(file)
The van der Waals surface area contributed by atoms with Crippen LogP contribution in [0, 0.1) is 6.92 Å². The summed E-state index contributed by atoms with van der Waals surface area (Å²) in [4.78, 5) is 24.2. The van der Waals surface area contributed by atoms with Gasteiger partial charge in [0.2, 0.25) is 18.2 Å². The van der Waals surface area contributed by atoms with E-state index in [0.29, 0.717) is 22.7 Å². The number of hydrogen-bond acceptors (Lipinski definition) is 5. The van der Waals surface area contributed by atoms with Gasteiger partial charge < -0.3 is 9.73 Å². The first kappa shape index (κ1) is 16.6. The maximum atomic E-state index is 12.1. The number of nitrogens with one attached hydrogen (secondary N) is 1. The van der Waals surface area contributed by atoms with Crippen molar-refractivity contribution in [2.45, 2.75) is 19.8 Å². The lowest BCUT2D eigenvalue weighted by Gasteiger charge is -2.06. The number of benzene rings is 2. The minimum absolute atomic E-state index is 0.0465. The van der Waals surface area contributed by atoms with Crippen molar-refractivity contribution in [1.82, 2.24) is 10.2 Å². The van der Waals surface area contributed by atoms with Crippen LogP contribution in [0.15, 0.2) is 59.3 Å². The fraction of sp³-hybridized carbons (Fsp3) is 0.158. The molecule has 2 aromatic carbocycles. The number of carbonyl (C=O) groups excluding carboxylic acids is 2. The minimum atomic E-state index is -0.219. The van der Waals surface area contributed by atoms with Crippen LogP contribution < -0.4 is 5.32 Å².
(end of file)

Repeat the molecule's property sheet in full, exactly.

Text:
The van der Waals surface area contributed by atoms with Crippen LogP contribution in [0, 0.1) is 6.92 Å². The summed E-state index contributed by atoms with van der Waals surface area (Å²) in [4.78, 5) is 24.2. The van der Waals surface area contributed by atoms with Gasteiger partial charge in [0.2, 0.25) is 18.2 Å². The van der Waals surface area contributed by atoms with E-state index in [0.29, 0.717) is 22.7 Å². The number of hydrogen-bond acceptors (Lipinski definition) is 5. The van der Waals surface area contributed by atoms with Gasteiger partial charge < -0.3 is 9.73 Å². The first kappa shape index (κ1) is 16.6. The maximum atomic E-state index is 12.1. The number of nitrogens with one attached hydrogen (secondary N) is 1. The van der Waals surface area contributed by atoms with Crippen molar-refractivity contribution in [2.45, 2.75) is 19.8 Å². The lowest BCUT2D eigenvalue weighted by Gasteiger charge is -2.06. The number of benzene rings is 2. The minimum absolute atomic E-state index is 0.0465. The van der Waals surface area contributed by atoms with Crippen molar-refractivity contribution in [1.82, 2.24) is 10.2 Å². The van der Waals surface area contributed by atoms with Crippen LogP contribution in [0.15, 0.2) is 59.3 Å². The fraction of sp³-hybridized carbons (Fsp3) is 0.158. The molecule has 2 aromatic carbocycles. The number of carbonyl (C=O) groups excluding carboxylic acids is 2. The minimum atomic E-state index is -0.219. The van der Waals surface area contributed by atoms with Crippen LogP contribution < -0.4 is 5.32 Å².